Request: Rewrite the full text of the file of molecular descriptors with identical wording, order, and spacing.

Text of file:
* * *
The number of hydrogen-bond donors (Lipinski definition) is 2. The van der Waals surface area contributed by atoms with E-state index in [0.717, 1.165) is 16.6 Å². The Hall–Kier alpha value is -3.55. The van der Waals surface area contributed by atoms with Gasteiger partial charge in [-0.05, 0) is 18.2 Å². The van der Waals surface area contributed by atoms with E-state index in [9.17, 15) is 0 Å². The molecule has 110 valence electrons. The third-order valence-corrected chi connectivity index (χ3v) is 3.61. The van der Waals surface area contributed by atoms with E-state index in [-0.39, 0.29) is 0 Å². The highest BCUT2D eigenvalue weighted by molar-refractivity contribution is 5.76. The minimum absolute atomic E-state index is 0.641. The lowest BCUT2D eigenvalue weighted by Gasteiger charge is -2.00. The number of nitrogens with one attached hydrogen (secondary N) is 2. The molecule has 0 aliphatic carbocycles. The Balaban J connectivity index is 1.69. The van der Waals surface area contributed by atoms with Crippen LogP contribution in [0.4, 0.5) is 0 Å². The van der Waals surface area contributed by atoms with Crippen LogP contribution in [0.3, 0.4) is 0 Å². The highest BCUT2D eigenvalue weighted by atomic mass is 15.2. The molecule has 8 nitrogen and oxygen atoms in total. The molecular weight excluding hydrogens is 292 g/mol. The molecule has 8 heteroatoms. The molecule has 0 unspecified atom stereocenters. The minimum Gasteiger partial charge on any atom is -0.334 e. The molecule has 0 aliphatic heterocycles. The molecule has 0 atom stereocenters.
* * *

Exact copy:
The number of hydrogen-bond donors (Lipinski definition) is 2. The van der Waals surface area contributed by atoms with E-state index in [0.717, 1.165) is 16.6 Å². The Hall–Kier alpha value is -3.55. The van der Waals surface area contributed by atoms with Gasteiger partial charge in [-0.05, 0) is 18.2 Å². The van der Waals surface area contributed by atoms with E-state index in [9.17, 15) is 0 Å². The molecule has 110 valence electrons. The third-order valence-corrected chi connectivity index (χ3v) is 3.61. The van der Waals surface area contributed by atoms with E-state index in [-0.39, 0.29) is 0 Å². The highest BCUT2D eigenvalue weighted by molar-refractivity contribution is 5.76. The minimum absolute atomic E-state index is 0.641. The lowest BCUT2D eigenvalue weighted by Gasteiger charge is -2.00. The number of nitrogens with one attached hydrogen (secondary N) is 2. The molecule has 0 aliphatic carbocycles. The Balaban J connectivity index is 1.69. The van der Waals surface area contributed by atoms with Crippen LogP contribution in [0.4, 0.5) is 0 Å². The van der Waals surface area contributed by atoms with Crippen LogP contribution in [0.3, 0.4) is 0 Å². The highest BCUT2D eigenvalue weighted by atomic mass is 15.2. The molecule has 8 nitrogen and oxygen atoms in total. The molecular weight excluding hydrogens is 292 g/mol. The molecule has 8 heteroatoms. The molecule has 0 unspecified atom stereocenters. The minimum Gasteiger partial charge on any atom is -0.334 e. The molecule has 0 aliphatic heterocycles. The molecule has 0 atom stereocenters.